The root cause of the HPCS injection isolation valve 2E22-F004 stem-to-wedge connection failure was insufficient capacity of the shrink-fit stem collar, combined with multiple high load closing cycles (with both axial thrust and torque components), resulting in loosening and eventual shear failure of the wedge pin and threads. A contributing cause was insufficient preload and insufficient capacity of the stem collar and wedge pin assembly. In particular, the collar axial load capacity was 50 to 60 percent of the normal applied loads, allowing collar slippage along the stem to occur.
REPORTABILITY AND SAFETY ANALYSIS
This component failure is reported in accordance with 10 CFR 50.73(a)(2)(i)(B) as a condition prohibited by TS due to the failure to complete TS 3.5.1, "ECCS — Operating," Required Action B.2, to restore HPCS system to operable status within the specified Completion Time of 14 days. This component failure is also reported in accordance with 10 CFR 50.73(a)(2)(v)(D) as an event or condition that could have prevented fulfillment of the safety function of structures or system that are needed to mitigate the consequences of an accident. This condition could have prevented the HPCS system, a single train safety system, from performing its design function.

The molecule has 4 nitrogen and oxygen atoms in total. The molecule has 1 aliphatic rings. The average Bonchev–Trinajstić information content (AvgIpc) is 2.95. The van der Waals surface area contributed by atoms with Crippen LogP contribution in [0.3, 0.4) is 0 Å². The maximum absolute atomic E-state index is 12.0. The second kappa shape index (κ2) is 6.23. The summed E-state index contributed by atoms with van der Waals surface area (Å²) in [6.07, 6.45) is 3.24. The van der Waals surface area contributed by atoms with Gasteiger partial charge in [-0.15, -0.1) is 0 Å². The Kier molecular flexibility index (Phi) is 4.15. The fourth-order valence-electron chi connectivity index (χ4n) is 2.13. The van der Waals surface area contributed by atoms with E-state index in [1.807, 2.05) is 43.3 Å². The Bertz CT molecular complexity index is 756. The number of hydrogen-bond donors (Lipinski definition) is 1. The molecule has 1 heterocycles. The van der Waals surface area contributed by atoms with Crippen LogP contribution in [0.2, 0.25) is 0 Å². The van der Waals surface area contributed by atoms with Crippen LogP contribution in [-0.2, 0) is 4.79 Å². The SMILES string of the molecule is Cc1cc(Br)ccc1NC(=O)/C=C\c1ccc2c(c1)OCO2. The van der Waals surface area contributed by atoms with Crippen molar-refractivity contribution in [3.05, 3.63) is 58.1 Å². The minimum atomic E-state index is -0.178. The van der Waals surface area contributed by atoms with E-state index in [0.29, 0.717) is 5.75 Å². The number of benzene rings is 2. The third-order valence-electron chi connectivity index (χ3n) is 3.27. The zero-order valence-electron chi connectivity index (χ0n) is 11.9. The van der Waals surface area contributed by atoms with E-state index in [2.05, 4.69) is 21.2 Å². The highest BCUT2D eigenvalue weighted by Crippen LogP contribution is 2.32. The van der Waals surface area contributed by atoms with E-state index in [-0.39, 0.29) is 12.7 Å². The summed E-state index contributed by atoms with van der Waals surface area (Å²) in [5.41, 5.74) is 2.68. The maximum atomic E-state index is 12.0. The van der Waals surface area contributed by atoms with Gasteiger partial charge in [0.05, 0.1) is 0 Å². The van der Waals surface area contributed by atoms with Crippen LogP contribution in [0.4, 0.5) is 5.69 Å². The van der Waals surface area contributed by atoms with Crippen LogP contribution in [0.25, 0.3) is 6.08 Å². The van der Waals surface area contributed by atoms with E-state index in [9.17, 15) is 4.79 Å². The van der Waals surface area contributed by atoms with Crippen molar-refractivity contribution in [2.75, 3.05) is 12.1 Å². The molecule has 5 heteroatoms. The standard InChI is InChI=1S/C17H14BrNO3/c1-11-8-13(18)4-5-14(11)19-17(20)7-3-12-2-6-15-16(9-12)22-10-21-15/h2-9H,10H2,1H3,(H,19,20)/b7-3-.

There were minimal safety consequences associated with the condition since HPCS was not required to be operable at the time of discovery of the condition, and other required emergency safety systems remained operable. The HPCS injection isolation valve 2E22-F004 was cycled open and closed satisfactorily during previous flow surveillances. There were no actual demands for Unit 2 HPCS, other ECCS systems, or the reactor core isolation cooling (RCIC) system during this period.
This condition was determined to not be a safety system functional failure (SSFF) as defined in accordance with NEI 99-02, Regulatory Assessment Performance Indicator Guideline. The failure analysis demonstrated that valve failure occurred during the refueling outage when HPCS was not required to be operable. Therefore, the HPCS system was fully functional for the past operating cycle. During the past operating cycle, the valve was capable of performing its design function, which is four required cycles.
Following discovery of the failure, the Unit 2 HPCS injection isolation valve 2E22-F004 was overhauled using a new stem, and the upper wedge threads were repaired. In addition, a stem lube and rotation check was performed satisfactorily. A review of the diagnostic testing results and pin analysis criteria was performed on all the affected valves in this population. The remaining valves in the population were within the latest vendor's recommendation for rotation criteria.
A review of station Licensee Event Reports for the past three years, related to stem-disc separation issues, identified the following similar instances: